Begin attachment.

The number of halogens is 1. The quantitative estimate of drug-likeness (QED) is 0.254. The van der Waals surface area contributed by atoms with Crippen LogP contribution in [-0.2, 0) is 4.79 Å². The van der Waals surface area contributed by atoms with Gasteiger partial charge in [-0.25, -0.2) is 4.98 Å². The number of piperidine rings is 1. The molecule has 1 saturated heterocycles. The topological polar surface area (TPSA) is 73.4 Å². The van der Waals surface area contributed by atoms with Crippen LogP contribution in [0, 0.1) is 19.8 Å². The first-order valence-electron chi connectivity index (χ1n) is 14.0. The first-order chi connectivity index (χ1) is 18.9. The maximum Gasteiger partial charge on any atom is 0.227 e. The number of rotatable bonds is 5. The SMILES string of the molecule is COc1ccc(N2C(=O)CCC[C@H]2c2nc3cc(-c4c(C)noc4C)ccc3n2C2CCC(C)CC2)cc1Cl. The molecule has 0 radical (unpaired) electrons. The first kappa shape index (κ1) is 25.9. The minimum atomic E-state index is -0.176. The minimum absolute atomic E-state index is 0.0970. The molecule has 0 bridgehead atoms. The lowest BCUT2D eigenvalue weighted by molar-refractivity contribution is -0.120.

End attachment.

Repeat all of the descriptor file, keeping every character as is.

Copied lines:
The number of halogens is 1. The quantitative estimate of drug-likeness (QED) is 0.254. The van der Waals surface area contributed by atoms with Crippen LogP contribution in [-0.2, 0) is 4.79 Å². The van der Waals surface area contributed by atoms with Gasteiger partial charge in [-0.25, -0.2) is 4.98 Å². The number of piperidine rings is 1. The molecule has 1 saturated heterocycles. The topological polar surface area (TPSA) is 73.4 Å². The van der Waals surface area contributed by atoms with Crippen LogP contribution in [0, 0.1) is 19.8 Å². The first-order valence-electron chi connectivity index (χ1n) is 14.0. The first-order chi connectivity index (χ1) is 18.9. The maximum Gasteiger partial charge on any atom is 0.227 e. The number of rotatable bonds is 5. The SMILES string of the molecule is COc1ccc(N2C(=O)CCC[C@H]2c2nc3cc(-c4c(C)noc4C)ccc3n2C2CCC(C)CC2)cc1Cl. The molecule has 0 radical (unpaired) electrons. The first kappa shape index (κ1) is 25.9. The minimum atomic E-state index is -0.176. The minimum absolute atomic E-state index is 0.0970. The molecule has 0 bridgehead atoms. The lowest BCUT2D eigenvalue weighted by molar-refractivity contribution is -0.120.